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Discovery on the Mudflats

Thursday, February 3rd, 2011

by Monaca Noble

An orange sponge grows from a bryolith ball.

An orange sponge made this bryolith its home.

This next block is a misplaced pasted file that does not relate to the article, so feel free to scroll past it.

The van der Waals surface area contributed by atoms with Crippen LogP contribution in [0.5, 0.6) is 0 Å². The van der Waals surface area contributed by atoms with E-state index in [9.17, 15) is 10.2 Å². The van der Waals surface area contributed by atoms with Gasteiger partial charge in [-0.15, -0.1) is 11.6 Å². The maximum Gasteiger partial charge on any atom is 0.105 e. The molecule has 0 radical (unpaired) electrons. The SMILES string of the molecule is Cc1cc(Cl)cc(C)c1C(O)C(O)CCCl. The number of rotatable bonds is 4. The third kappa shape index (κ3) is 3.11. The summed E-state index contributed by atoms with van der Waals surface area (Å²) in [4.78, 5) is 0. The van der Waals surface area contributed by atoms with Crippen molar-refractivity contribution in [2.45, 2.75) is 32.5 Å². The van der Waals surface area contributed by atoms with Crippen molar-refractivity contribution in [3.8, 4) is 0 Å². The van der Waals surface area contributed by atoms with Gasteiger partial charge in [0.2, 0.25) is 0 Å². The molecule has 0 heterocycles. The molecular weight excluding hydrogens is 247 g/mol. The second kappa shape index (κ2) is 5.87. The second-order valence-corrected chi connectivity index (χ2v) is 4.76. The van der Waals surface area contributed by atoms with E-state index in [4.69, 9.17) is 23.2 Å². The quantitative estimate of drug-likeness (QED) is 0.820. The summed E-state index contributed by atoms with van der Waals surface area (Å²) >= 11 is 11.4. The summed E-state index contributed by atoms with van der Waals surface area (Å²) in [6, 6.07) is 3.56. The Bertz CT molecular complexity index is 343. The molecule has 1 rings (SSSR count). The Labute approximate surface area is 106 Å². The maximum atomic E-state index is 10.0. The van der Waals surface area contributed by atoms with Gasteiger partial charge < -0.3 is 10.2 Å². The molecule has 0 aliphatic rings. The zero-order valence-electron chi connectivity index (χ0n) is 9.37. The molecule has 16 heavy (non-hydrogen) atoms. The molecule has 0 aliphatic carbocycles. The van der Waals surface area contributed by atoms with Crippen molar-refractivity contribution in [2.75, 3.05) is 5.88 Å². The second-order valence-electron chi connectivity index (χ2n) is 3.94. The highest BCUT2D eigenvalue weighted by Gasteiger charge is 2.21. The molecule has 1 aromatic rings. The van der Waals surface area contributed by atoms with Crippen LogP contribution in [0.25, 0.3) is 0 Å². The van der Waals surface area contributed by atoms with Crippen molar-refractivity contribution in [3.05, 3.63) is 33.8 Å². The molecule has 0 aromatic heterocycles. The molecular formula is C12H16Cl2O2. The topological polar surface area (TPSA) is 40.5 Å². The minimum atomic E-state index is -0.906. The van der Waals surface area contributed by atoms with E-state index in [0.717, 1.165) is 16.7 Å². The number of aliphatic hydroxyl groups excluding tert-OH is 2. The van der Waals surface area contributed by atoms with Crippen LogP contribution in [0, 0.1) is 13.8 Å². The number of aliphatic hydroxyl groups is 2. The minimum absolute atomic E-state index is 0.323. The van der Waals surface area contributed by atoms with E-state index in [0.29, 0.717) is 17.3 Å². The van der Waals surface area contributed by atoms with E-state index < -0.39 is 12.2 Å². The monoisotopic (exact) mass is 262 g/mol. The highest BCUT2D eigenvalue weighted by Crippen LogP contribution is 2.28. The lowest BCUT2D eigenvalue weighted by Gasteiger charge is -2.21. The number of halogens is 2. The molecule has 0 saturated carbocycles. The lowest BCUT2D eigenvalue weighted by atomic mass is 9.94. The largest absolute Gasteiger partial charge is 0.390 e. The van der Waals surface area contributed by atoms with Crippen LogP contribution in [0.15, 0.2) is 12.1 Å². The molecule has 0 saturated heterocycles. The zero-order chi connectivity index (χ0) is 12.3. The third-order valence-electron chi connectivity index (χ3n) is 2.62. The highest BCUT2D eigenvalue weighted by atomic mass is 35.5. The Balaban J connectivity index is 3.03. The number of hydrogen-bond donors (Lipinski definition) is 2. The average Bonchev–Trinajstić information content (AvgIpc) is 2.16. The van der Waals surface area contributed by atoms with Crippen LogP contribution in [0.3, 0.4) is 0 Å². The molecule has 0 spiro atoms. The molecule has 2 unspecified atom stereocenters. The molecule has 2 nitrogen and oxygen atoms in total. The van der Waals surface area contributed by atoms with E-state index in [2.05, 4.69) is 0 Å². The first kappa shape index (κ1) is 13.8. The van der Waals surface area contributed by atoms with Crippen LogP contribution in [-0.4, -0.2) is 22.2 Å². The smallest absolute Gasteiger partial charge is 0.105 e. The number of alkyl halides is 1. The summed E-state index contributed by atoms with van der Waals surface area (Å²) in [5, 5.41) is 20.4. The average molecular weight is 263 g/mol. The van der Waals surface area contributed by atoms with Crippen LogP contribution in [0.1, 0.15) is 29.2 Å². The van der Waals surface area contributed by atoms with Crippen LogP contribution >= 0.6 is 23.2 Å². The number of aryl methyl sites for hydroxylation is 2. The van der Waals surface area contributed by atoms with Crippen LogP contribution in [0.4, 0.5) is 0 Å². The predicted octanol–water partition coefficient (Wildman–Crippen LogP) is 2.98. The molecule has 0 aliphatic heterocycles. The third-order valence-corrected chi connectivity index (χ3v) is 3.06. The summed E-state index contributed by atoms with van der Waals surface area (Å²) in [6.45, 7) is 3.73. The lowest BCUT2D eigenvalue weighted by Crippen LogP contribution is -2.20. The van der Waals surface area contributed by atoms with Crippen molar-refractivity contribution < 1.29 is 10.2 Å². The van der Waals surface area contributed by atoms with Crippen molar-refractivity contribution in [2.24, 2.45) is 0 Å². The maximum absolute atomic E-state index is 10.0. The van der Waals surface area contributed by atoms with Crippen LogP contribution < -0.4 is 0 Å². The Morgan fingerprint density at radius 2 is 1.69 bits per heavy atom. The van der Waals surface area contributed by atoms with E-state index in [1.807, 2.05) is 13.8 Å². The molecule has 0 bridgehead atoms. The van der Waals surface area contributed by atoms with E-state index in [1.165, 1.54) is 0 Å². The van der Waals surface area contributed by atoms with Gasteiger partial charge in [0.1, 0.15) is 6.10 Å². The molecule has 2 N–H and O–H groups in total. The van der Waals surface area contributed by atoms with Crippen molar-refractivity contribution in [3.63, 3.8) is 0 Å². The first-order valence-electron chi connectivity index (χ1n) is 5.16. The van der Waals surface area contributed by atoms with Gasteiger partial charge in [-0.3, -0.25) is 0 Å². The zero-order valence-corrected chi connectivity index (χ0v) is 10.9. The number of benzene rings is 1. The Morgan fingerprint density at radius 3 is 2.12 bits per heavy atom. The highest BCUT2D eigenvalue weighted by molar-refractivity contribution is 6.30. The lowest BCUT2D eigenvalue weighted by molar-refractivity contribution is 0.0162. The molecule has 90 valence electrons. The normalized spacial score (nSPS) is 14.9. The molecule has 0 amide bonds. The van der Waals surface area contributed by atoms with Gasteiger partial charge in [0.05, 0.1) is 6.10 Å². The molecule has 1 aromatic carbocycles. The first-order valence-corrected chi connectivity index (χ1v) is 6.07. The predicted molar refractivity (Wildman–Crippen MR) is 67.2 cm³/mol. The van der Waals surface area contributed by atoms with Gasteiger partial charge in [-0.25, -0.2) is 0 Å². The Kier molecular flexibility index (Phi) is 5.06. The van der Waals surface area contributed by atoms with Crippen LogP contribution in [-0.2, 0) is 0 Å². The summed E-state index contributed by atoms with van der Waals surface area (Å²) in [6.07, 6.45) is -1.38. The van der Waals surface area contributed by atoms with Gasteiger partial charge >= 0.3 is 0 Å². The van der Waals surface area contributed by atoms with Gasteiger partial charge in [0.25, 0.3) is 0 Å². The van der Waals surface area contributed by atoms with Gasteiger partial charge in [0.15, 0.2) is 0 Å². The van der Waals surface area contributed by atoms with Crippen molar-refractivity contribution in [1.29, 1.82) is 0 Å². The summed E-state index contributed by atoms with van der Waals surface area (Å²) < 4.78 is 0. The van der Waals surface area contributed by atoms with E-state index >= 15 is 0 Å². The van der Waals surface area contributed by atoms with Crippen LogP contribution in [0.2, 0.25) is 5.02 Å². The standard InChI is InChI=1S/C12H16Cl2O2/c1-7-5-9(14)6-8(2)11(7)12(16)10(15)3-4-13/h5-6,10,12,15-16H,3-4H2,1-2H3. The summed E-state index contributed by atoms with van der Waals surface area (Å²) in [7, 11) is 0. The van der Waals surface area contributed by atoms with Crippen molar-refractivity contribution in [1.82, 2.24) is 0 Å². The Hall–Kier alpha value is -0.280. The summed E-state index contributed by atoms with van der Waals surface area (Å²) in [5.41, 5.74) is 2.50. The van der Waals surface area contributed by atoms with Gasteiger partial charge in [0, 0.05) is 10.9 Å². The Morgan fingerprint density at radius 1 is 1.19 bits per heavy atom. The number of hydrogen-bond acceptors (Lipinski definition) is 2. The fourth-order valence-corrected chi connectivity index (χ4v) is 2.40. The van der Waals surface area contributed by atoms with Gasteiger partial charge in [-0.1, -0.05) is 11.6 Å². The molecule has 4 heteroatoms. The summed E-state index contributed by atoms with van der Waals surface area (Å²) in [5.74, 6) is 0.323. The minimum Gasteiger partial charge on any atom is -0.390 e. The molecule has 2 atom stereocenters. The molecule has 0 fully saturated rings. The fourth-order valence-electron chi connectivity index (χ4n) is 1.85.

What are these rocks doing on the mudflat? That was the question a group of researchers in San Francisco’s South Bay asked in 2005. They were engaged in a native oyster restoration project when they stumbled upon some rather large rocks. They kicked one to the surface and recognized it as a bryozoan colony. SERC researcher Chela Zabin realized that this free-living bryozoan colony was very unusual; normally they grow on hard surfaces. Zabin and Joshua Mackie, of San Jose State University, identified the organism as Schizoporella errata, a type of calcified encrusting bryozoan that usually grows on pilings, boat hulls and docks. 
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